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Solartex covering

Old 10-24-2014, 12:07 PM
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cotman
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Default Solartex covering

Building a AMR kit and going to cover it with solartex. Years ago I used solartex and I remember having to use (I think it was called) stikit to cover all the wood parts before covering. Do you still have to use that stuff or have they improved solartex glue. Covering over lite ply and balsa mostly
Old 10-24-2014, 01:52 PM
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scale only 4 me
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I never had a problem with it sticking straight to balsa or ply,, just dust it off well after sanding
Old 10-24-2014, 04:58 PM
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Gray Beard
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I never bothered with it either, the trick to getting any covering to stick is to clean off all the balsa dust then there is no problem. If you want to you can just spray the surfaces with lacquer hair spray and it sticks better but why bother. I spray with air then use a tack cloth to remove the dust.
Old 10-24-2014, 05:33 PM
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DavidAgar
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I have to agree, I am putting on the wood as we speak.....Good Luck, Dave
Old 10-25-2014, 03:06 AM
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Rodney
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I've never had a problem putting Solartex on clean wood, no additional glue required. In fact, it adhers much better than most coverings.
Old 10-25-2014, 05:09 AM
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TomCrump
 
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I'm in agreement with the rest. No adhesive is required.

To make myself feel better, I do as Gray Beard suggests, and spray on a light coat of lacquer based hair spray.
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Old 10-25-2014, 05:15 AM
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Steve Percifield
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I've used Solartex for over 25 years and never had to add any extra adhesive. And still have 2 planes that old that I fly. I suspect you are remembering another brand of cloth covering. It's very good stuff...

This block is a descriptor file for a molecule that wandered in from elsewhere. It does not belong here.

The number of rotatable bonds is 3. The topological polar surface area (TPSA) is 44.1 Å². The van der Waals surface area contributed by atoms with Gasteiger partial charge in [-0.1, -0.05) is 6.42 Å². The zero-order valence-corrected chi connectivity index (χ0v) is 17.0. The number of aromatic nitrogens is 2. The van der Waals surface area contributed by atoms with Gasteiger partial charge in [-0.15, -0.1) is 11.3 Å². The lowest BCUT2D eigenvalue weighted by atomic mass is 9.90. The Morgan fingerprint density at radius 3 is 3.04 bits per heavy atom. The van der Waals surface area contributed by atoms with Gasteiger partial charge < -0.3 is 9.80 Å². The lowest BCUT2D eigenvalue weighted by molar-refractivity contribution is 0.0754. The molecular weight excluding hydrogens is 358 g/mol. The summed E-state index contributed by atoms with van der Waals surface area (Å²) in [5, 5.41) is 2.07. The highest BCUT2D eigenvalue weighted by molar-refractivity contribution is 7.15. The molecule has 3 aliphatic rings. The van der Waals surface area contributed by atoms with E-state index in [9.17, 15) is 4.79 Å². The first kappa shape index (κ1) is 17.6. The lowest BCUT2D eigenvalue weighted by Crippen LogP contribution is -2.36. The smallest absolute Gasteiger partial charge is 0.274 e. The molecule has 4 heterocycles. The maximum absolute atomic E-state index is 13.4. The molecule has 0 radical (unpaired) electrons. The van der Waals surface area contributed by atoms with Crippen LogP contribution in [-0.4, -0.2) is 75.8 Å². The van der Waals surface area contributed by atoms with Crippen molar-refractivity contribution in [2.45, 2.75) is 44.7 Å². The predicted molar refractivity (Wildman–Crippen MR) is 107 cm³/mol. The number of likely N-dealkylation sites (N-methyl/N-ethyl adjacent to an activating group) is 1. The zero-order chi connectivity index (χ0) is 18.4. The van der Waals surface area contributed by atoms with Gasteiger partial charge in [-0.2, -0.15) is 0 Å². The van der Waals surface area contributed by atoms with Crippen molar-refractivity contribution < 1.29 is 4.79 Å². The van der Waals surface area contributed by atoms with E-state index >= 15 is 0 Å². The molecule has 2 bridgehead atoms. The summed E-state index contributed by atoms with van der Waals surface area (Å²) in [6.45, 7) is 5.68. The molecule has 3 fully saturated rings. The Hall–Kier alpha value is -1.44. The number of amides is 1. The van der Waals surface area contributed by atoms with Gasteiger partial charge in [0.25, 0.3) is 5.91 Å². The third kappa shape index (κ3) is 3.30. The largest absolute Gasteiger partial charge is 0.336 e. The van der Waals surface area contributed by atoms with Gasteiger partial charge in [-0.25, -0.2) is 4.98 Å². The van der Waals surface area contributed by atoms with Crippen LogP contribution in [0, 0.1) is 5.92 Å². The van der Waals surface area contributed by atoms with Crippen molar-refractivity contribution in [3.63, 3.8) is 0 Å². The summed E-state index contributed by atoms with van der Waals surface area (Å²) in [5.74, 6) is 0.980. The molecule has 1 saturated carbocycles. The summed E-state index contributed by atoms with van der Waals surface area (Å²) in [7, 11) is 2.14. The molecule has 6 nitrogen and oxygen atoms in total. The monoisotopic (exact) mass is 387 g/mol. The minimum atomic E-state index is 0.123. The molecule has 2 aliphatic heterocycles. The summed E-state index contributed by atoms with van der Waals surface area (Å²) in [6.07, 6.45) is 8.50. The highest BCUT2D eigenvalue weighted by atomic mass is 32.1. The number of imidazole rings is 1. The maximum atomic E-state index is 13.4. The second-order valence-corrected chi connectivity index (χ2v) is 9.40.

Old 10-25-2014, 05:20 AM
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TomCrump
 
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The "other brand" would most likey be Coverite.

I always used Balsarite when I applied it.
Old 10-25-2014, 09:25 AM
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Never bothered with it.on cover it one guy smartly said use aqua hair spray.yes it helped.but my last plane was just applied to well sanded and clean balsa.just do not have dust on it make surfaces are clean.sorry solartex.
Old 10-25-2014, 10:26 AM
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Gray Beard
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Originally Posted by TomCrump View Post
The "other brand" would most likey be Coverite.

I always used Balsarite when I applied it.
First time I used Century 21 covering I wished I would have used something. The stuff went on well but pulled a lot, Big Lot, when it shrunk. Never have had a problem with any of the TEX coverings though.
Another thing is the future, the guy that built my pattern plane used something on the sheeting before covering back in 89 and now I can't get the old covering off, not even with high heat. I finally gave up and tossed it in the corner for a winter project when I have nothing better to do. A little hair spray is OK if there is any doubt.
Old 10-25-2014, 10:30 AM